About two dozen people work at the Montreal headquarters of Want Les Essentiels, which has been known for its leather accessories since its founding in 2007 (and has since expanded into clothing for men and women). Helming the design team is the creative director Christine Charlebois, 34, a Central Saint Martins graduate who’s been working in fashion since she was 16 and who has just released her first collection, full of softer bags and a full apparel line inspired by the romance of travel.
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Want’s office has a cafe downstairs, where the staffers tend to eschew coffee in favor of matcha, and they’ve made Charlebois a convert. “You feel lighter but without the rush of the coffee,” she says. “It’s just a nice, steady level of energy. And after a couple of days drinking it, even silly day-to-day things like walking or running or hiking become a lot easier.” She’s begun to make matcha at home (“I’ve got the little whisk and everything”), and with the help of her friend Matthew Straupmanis — a chef at the Fiordland Lodge in New Zealand — she’s even learned to incorporate it into a nostalgic dessert. Growing up in Le Vieux-Longueuil, Quebec, Charlebois and her brother used to make crepes on Sunday mornings, “so our parents could sleep a little longer.” Now, as an adult, she uses them as the foundation for a pale green layered cake flavored with savory matcha and held together with whipped cream.
“It’s super delicate,” she says. “And it’s layered, which is nice because it seems simple — but you’ve got an intricate kind of look. It’s not too heavy. You don’t feel guilty when you’re having it. It’s not like an English pancake. It’s a French pancake. Thin.”
Christine’s Matcha Mille Crepes Cake
For the crepes
2 cups 2 percent milk
1 cup cake flour
3 tablespoons premium matcha
½ cup maple syrup
For the whipped cream
2 cups heavy whipping cream
¼ cup maple syrup
1. To make the crepes, add milk and maple syrup to a small saucepan and combine well. Heat on medium until milk is warm to the touch. Meanwhile, beat the eggs in a large bowl. Then slowly add small amounts (½ cup at a time) of warm milk to the eggs while whisking. Set up a fine mesh sieve over a bowl and add cake flour, matcha powder and baking powder. Sift the dry ingredients into the batter while whisking until the dry and wet ingredients combine.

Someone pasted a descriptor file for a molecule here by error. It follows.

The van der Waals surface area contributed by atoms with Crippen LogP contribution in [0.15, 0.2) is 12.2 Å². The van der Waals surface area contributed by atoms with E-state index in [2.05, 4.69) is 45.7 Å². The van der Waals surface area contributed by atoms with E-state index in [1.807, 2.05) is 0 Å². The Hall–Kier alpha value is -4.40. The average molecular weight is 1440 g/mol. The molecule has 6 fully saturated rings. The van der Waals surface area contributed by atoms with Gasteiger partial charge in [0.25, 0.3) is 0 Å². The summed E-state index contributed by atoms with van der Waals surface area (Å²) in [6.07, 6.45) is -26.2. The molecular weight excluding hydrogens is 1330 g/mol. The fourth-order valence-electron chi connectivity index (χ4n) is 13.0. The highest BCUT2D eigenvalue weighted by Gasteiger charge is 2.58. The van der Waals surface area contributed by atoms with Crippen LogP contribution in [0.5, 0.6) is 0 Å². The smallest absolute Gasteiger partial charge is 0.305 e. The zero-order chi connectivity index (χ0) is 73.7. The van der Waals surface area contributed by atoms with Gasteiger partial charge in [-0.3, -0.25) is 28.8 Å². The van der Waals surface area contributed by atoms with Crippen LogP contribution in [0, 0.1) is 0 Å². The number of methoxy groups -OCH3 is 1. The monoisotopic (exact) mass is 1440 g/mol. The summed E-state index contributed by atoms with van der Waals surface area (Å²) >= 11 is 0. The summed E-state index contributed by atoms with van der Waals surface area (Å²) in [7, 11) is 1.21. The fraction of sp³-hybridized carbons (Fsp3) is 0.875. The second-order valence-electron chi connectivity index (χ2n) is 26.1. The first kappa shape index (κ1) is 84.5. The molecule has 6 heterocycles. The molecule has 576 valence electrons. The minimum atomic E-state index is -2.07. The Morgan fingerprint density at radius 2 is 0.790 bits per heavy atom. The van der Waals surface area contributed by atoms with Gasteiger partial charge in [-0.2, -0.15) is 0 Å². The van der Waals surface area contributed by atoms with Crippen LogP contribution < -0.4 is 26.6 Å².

2. Set a 10-inch nonstick frying pan on low heat. Once the pan is hot, brush it with oil and remove any excess with a paper towel. Pour the batter just enough to cover the bottom of the frying pan, about ¼ cup. Cook for 2 minutes without touching. When the outside edge of the crepe slightly crisps, flip the crepe using a spatula. Cook the other side for 30 seconds and transfer to a work surface. Continue with the rest of the batter until you have about 16 to 18 crepes. Cook one larger crepe, about double the size — this one will be used as the cake’s top. Chill completely before assembling.
3. To make the whipped cream, beat together the cream and maple syrup together until stiff.
4. Prepare two long parchment paper strips, about 2 inches wide, on a work surface or a rotating cake stand. These strips will go under the first layer of crepe (for easy transportation). Place the largest crepe on the surface (this will be the top layer when you flip it). Dollop the freshly whipped cream in the middle and spread evenly, leaving a 2-inch rim. Place another crepe on top and spread cream evenly, leaving a ½-inch rim. Continue this process until the last crepe is placed on top.
5. Prepare a round shallow dish with a large piece of plastic wrap pulled across its top. Smooth out to remove any air pockets. Transfer the stack of crepes to the shallow dish by holding the strips you made. Once you’ve placed it in the center of the bowl, remove the strips. Wrap the mille crepe with the plastic wrap to make the final cake evenly round. Secure the remaining plastic on top with a clip. Refrigerate at least 2 hours until the cake is set. Once chilled, remove the plastic wrap and flip onto a serving platter. Dust the top with matcha powder and serve.
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